"I'm stunned," guitarist Bill Frisell said to a crowd of over 900 people. He was standing on the stage in the auditorium of East High School, from which he graduated in 1969. "I can't believe this is happening. I used to have dreams like this. Really weird dreams too. I really don't know what to say. Actually, it was back then I figured out I couldn'tsay any words, so I just tried to play my guitar, and that's what I should do right now."
It was a bit surreal seeing the guitarist essentially flipping through his own musical diary, playing material from Guitar in the Space Age!, a collection of songs that inspired him to play guitar. Early in the set, Frisell, along with guitarist and pedal steel player Greg Leisz, bassist Tony Scherr and drummer Kenny Wolleson, stretched out an extended take of the Kinks' "Tired of Waiting for You" and Duane Eddy's twangy "Rebel Rouser" before launching into "Walk, Don't Run," which was made famous by the Ventures and written by the late Colorado Springs-based jazz guitarist Johnny Smith, who Frisell studied with at the University of Northern Colorado.
After a gorgeous rendition of the Beach Boys' "Surfer Girl" (the first record Frisell bought as a kid), Frisell said, "I'm thinking most of these songs are coming from when I was in junior high, not high school."
A few songs later, after the Tornadoes' "Telstar," fueled by Wolleson's tom work, and the jangly Byrds-like version of "Turn! Turn! Turn!," Frisell and company laid into Wes Montgomery's "Bumpin' on Sunset," the first jazz guitar song Frisell in public for a talent show during his junior year at East in the fall of 1967. That song also changed the guitarist's life and opened to door for him to the world of jazz.
To see Frisell dig into Montgomery-style octaves during "Bumpin' on Sunset" in the same place where he first played it live four and a half decades ago was a bit otherworldly, like some weird time travel back to where it all essentially started for Frisell. While "Bumpin' on Sunset" might have gotten Frisell turned onto to jazz, the dozen songs he and his band played over the course of an hour and fifteen minutes also showed the diverse selection of music Frisell listened to as a kid, especially surf music. He closed out the first set with the Astronauts' "Baja" and ended the show on "Pipeline," made famous by the Chantays and the Ventures.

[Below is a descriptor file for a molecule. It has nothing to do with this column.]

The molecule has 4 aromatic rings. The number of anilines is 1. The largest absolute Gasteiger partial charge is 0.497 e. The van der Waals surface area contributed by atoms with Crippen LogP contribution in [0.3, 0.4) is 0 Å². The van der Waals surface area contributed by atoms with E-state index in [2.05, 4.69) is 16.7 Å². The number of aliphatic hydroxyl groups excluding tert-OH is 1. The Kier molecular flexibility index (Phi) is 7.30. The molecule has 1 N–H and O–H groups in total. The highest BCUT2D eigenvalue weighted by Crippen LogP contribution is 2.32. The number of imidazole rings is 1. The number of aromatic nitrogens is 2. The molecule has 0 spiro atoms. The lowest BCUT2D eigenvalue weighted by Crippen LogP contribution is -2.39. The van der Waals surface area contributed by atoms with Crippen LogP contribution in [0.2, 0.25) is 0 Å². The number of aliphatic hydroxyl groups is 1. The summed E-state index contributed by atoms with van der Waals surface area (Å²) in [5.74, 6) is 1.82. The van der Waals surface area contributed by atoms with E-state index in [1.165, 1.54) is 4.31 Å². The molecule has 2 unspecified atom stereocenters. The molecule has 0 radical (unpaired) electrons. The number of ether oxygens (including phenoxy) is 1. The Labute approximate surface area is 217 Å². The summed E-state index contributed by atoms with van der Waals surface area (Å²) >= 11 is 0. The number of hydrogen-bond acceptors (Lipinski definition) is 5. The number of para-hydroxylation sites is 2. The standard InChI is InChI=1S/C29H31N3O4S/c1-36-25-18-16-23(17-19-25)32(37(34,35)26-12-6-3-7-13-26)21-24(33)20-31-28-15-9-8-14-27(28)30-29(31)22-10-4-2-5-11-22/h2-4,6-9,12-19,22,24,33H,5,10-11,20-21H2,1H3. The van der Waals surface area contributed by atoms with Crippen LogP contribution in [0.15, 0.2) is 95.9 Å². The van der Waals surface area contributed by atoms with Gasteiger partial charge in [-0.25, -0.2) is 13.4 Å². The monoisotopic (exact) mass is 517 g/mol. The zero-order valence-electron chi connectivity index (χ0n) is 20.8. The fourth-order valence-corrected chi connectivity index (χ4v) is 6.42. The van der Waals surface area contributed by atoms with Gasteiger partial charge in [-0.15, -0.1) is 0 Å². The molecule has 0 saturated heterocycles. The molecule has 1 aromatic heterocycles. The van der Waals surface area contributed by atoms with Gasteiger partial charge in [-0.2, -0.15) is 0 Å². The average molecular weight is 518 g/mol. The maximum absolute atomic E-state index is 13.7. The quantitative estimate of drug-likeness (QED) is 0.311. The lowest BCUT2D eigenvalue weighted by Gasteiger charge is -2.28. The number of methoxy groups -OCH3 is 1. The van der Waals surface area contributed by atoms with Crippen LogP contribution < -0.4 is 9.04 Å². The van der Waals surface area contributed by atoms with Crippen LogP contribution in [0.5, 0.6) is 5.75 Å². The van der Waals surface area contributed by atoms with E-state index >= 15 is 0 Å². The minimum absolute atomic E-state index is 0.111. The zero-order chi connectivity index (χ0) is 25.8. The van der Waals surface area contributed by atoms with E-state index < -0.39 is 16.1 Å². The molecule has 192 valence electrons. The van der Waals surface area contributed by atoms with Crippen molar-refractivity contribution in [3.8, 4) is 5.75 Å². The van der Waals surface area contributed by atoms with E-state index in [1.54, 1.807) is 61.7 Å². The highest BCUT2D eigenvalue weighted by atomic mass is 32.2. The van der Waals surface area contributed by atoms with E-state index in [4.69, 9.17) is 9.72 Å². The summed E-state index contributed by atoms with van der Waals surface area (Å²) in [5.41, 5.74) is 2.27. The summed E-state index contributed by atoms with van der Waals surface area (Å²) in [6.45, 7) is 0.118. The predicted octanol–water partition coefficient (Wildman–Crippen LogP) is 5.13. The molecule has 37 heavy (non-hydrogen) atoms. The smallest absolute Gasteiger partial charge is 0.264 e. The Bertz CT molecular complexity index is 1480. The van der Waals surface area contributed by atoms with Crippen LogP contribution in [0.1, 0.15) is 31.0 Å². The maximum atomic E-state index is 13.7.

But Frisell and company were particularly energetic on the Junior Wells blues song "Messin' With the Kid," which Frisell first heard while hanging out at the Denver Folklore Center during his high school years. Frisell knows his way beautifully around ballads as well, he did with the folk song "Shenandoah," but then band turned into a brief improv freak out near the end of the tune. There was also a rendition of the R&B hit "Goin' Out of My Head," initially recorded by Little Anthony & the Imperials.
While Frisell is hailed as one of the world's finest jazz guitarists, it was clear from Wednesday night's show what a well-rounded player he is and how far his scope reaches.
Tired of Waiting for You Rebel Rouser Walk Don't Run Surfer Girl Telstar Turn! Turn! Turn! Bumpin' on Sunset Shenandoah - Good Dog, Happy Man Messin' With the Kid Baja
ENCORE Goin' Out of My Head Pipeline
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